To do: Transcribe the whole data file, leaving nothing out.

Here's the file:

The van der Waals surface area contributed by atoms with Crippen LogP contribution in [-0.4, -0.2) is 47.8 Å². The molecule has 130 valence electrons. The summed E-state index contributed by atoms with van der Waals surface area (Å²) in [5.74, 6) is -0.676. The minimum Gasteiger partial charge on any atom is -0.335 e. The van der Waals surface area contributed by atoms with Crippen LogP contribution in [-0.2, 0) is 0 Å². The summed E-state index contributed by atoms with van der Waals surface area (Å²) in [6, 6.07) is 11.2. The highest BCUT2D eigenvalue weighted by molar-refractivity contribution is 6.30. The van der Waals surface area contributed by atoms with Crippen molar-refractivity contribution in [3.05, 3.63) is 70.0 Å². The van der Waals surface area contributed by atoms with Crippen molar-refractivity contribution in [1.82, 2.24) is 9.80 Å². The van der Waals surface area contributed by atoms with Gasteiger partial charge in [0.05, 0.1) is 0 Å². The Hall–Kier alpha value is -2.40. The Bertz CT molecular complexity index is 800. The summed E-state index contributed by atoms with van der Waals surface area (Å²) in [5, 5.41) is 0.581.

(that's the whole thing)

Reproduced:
The van der Waals surface area contributed by atoms with Crippen LogP contribution in [-0.4, -0.2) is 47.8 Å². The molecule has 130 valence electrons. The summed E-state index contributed by atoms with van der Waals surface area (Å²) in [5.74, 6) is -0.676. The minimum Gasteiger partial charge on any atom is -0.335 e. The van der Waals surface area contributed by atoms with Crippen LogP contribution in [-0.2, 0) is 0 Å². The summed E-state index contributed by atoms with van der Waals surface area (Å²) in [6, 6.07) is 11.2. The highest BCUT2D eigenvalue weighted by molar-refractivity contribution is 6.30. The van der Waals surface area contributed by atoms with Crippen molar-refractivity contribution in [3.05, 3.63) is 70.0 Å². The van der Waals surface area contributed by atoms with Crippen molar-refractivity contribution in [1.82, 2.24) is 9.80 Å². The van der Waals surface area contributed by atoms with Gasteiger partial charge in [0.05, 0.1) is 0 Å². The Hall–Kier alpha value is -2.40. The Bertz CT molecular complexity index is 800. The summed E-state index contributed by atoms with van der Waals surface area (Å²) in [5, 5.41) is 0.581.